Salem Azzam – Secretary General
Ours is a period of tumult and change. Doubt, dissatisfaction with the status quo, yearning for revolution seem to symbolize the spirit of the age. Age-old institutions face the prospect of disintegration. Values that have inspired and led man In the past are being questioned, if not scorned. Everything seems to be in a state of flux.
There is nothing baSically wrong in a mood of inquiry and re-examination. They have been mainsprings of progress in the past and could be so in the future. The situation changes if man loses balance and composure. If periods like these arouse man to evaluate and re-evaluate in the light of a higher criterion, they can open up new horizons and prove harbingers of future progress. But if they generate an overtly negative attitude, they lead to moral and cultural vandalism. Change as such begins to be prized and sought after. It is forgotten that change could be for the better or the worse. Even more important than change is the direction of change and our sense of right and wrong, of truth and falsehood, of justice and injustice and a commitment to prefer right, truth and justice on their antithesis. There Is abundant evidence that we are amidst a period of revolutionary change; there is little evidence that change is In the direction of the right and truth and justice.
In a period like this, it is very Important that focus of attention should be shifted from change per se to change for what. Minds should be riveted towards the ideals, values and prinCiples which should go to make up man’s vision of the future. The centre of concern should be made to move from minutive to the fundamentals, from means to the ends, from techniques to the ideals and ideologies. This is the challenge that besets modern man. This is the issue that attracts most attention of one who tries to look upon the predicament of man in modern society through the eye of a Muslim.
Islam is conscious of the material aspects of human life. It is not a religion of the spirit alone. Its uniqueness lies in treating the entire realm of human life as the real domain of religion. The problems of material life and the technological aspects of society are as much its concern as those of the purification of the soul and the integration of man with his Creator. It is opposed to every such concept of material or spiritual progress that tries to treat the problem in isolation of the other aspect. It adopts an integrative approach. It wants to avail of all the resources at the disposal of man to create a new world where man lives in peace with his Creator and with the entire creation, in short, in peace with himself. And this is what is missing in modern society.
The Family is one of the key institutions of human society. When man is not at peace with himself this state of affairs is reflected most in the realm of human relations, particularly in the family and the relations between the sexes. Any discussion on the crucial problems of our age and on the future of humanity is bound to cluster around relations between the sexes and the institutions of family and education.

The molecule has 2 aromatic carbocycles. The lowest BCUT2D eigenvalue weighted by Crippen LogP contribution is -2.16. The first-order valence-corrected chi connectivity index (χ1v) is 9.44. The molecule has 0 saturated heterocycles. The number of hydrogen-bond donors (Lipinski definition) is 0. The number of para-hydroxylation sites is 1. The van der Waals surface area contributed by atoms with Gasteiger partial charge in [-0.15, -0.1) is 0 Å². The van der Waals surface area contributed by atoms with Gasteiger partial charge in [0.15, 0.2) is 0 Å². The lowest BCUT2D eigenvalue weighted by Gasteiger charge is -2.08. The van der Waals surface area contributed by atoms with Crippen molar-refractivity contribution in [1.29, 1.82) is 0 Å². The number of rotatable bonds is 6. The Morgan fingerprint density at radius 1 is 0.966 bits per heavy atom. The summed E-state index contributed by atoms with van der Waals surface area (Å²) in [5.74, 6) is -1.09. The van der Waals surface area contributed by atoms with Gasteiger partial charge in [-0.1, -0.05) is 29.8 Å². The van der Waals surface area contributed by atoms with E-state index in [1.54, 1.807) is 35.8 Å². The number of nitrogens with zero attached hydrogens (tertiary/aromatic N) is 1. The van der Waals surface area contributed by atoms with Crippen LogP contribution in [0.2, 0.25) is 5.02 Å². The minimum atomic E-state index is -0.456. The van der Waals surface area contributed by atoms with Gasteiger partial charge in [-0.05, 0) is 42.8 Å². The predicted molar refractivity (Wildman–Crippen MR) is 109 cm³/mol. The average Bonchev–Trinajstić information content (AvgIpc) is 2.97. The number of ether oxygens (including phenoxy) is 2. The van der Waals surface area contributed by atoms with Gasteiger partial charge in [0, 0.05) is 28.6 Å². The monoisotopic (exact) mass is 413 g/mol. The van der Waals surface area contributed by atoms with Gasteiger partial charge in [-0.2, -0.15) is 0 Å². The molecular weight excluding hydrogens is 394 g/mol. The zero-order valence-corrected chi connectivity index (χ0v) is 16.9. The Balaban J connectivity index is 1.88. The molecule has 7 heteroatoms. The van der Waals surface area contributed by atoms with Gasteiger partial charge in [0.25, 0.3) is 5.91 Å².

The International Islamic Conference held in April, 1976, in London under the auspices of the Islamic Council of Europe and the King Abdul Aziz University focused on the theme of Islam and the Challenge of our Age. A special session (Session V, 8th April, 1976) was devoted to an examination of the Islamic scheme for relations between the sexes. Two European Muslim women spoke on the subject and received a standing ovation from the audience. The entire proceedings of the International Islamic Conference are being edited for publication. But in view of pressing demands from different quarters, these two papers and parts of discussion thereon are being published separately in the present booklet Woman in Islam.
The present writer is responsible for editing the manuscript. Translation of the verses from the Qur’an has been revised in the light of the work done in the Foundation. This booklet is also being produced in the Indonesian and Arabic languages. Dr. M. Natsir is supervising the Indonesian edition while Dr. Muhammad Sakr is looking after the Arabic version.
I am grateful to Brother Salem Azzam, Secretary General, Islamic Council of Europe, for inviting me to edit the proceedings and the Islamic Foundation to publish them on behalf of the Islamic Council of Europe. My thanks are also due to Mr. E. Fox for kindly reading the manuscript. Dr. M. M. Ahsan and Mr. Ashraf Abu Turab have also read the first draft and helped me by their comments.Mrs. K. Hollingworth’s unstinted secretarial assistance is also gratefully acknowledged.
Khurshid Ahmad – Director General